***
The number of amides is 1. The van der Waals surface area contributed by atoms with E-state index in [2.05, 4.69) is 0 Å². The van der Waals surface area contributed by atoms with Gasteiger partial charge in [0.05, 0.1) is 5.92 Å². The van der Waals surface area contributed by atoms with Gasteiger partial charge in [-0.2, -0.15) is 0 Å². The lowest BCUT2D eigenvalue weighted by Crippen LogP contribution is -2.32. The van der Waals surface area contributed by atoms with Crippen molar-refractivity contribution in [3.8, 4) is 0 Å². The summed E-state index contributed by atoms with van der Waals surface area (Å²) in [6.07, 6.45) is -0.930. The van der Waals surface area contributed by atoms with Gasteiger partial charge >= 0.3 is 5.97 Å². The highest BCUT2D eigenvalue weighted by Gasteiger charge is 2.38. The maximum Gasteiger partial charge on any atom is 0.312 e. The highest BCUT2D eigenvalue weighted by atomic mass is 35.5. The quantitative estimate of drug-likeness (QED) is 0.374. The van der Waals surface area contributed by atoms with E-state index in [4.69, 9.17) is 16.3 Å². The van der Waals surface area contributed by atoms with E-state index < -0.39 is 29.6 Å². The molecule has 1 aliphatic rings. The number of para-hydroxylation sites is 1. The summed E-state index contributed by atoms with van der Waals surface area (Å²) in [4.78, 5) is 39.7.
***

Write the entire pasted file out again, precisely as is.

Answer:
The number of amides is 1. The van der Waals surface area contributed by atoms with E-state index in [2.05, 4.69) is 0 Å². The van der Waals surface area contributed by atoms with Gasteiger partial charge in [0.05, 0.1) is 5.92 Å². The van der Waals surface area contributed by atoms with Gasteiger partial charge in [-0.2, -0.15) is 0 Å². The lowest BCUT2D eigenvalue weighted by Crippen LogP contribution is -2.32. The van der Waals surface area contributed by atoms with Crippen molar-refractivity contribution in [3.8, 4) is 0 Å². The summed E-state index contributed by atoms with van der Waals surface area (Å²) in [6.07, 6.45) is -0.930. The van der Waals surface area contributed by atoms with Gasteiger partial charge >= 0.3 is 5.97 Å². The highest BCUT2D eigenvalue weighted by Gasteiger charge is 2.38. The maximum Gasteiger partial charge on any atom is 0.312 e. The highest BCUT2D eigenvalue weighted by atomic mass is 35.5. The quantitative estimate of drug-likeness (QED) is 0.374. The van der Waals surface area contributed by atoms with E-state index in [4.69, 9.17) is 16.3 Å². The van der Waals surface area contributed by atoms with E-state index < -0.39 is 29.6 Å². The molecule has 1 aliphatic rings. The number of para-hydroxylation sites is 1. The summed E-state index contributed by atoms with van der Waals surface area (Å²) in [4.78, 5) is 39.7.